Community Partnerships Move System Issues
It’s during disasters like the COVID-19 pandemic where a built-out CIT platform is especially crucial. Maj. Cochran said outcomes will be far superior where it already exists “because we can quickly make phone calls to leaders within our partnerships to coordinate logical, practical solutions to the issues we are confronting with the virus.” While having a platform in place beforehand is optimal, it doesn’t mean that leaders can’t develop those vital relationships and start supporting crisis services now, but “it does mean they need to value it in terms of funding.”
The partnerships in the CIT platform aren’t just focused on crisis services, said Maj. Cochran, but more broadly, they are designed to move system issues that are barriers to people with mental illness getting the help they need. He says because crisis care is siloed in many communities, the pandemic has the potential to exacerbate problems in systems that may not be working very well in the first place. “The system or systems in communities across the United States are fragmented or non-existent. Either way, it’s not helping, and the burden then falls to law enforcement.”
Leaders Need to Prioritize Supporting and Keeping Essential Crisis Services Open
Even in instances where communities have a robust crisis continuum, CIT officers are worried about what will happen to people with mental illness if leaders strip down to essential services and mental health crisis services aren’t deemed so. Maj. Cochran said that law enforcement knows what that looks like, and they don’t want to go back. “You want to separate the person in crisis from law enforcement as quickly as possible because the longer a person is attached to the criminal justice process, the more likely that person is going to end up in the criminal justice system.” That means having a system in place to do so and ensuring that it’s not taken away; otherwise, “the person is going to end up in the county jail or emergency room because there aren’t other options.”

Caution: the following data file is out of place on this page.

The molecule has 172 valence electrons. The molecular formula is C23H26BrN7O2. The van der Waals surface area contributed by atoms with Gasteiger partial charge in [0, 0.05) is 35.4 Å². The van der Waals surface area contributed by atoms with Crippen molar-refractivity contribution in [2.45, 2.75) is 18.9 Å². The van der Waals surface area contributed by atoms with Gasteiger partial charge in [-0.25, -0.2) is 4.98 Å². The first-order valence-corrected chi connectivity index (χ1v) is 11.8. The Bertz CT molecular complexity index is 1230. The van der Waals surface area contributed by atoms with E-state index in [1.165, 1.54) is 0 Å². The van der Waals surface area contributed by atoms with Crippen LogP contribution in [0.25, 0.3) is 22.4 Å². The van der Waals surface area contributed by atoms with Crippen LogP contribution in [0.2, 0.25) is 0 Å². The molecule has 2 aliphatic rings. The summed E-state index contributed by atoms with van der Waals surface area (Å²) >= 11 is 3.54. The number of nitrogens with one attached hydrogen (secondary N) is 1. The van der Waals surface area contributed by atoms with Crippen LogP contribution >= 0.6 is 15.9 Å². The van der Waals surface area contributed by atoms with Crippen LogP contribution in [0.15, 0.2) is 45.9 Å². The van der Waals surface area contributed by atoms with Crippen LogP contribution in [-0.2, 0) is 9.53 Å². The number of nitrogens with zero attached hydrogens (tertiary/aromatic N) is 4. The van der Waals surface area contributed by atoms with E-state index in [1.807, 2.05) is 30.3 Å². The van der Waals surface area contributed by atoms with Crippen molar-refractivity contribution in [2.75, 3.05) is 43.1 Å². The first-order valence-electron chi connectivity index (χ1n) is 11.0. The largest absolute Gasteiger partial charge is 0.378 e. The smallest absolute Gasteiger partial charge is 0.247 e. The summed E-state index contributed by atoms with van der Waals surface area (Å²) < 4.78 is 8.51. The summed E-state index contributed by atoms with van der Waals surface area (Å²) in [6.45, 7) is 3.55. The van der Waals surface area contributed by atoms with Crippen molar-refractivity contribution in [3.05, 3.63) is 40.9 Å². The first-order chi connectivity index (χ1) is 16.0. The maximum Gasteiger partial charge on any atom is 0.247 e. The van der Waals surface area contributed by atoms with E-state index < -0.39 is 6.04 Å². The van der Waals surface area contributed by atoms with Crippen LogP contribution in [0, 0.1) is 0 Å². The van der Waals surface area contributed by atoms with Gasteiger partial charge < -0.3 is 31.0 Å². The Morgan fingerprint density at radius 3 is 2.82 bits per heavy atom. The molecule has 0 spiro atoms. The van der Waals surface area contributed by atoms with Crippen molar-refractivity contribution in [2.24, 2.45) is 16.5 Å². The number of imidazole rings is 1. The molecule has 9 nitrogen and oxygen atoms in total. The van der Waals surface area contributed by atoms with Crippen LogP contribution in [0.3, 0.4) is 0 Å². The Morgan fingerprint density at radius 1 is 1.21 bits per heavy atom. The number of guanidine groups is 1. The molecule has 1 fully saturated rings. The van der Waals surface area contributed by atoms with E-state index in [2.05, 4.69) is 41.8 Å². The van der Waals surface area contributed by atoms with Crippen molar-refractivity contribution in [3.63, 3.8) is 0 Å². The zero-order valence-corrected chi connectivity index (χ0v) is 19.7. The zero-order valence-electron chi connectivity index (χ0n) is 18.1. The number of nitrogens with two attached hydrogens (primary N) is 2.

Maj. Cochran said that’s where we are right now with COVID-19: “Our country has to take care of its people.” He said the pandemic is causing the ground to shift beneath communities, which means people need “to wake up and act like a community.” He says, if we don’t address those issues of crisis care, “CIT officers are just being nicer and kinder but can’t get people to the services they need.” That’s why, he notes, leaders must see how crisis services can play a critical role in keeping communities healthy by diverting people in crisis from where the spread of illness is most probable: jails and the emergency room.
All of us need to monitor our self-wellness during this stressful time, but we need to assist people who are shut up in isolated environments, including children. We have a responsibility not only to ourselves but also to take care of others in the community. And we have to protect hospitals, so they can focus on helping people with the most severe symptoms get through this illness.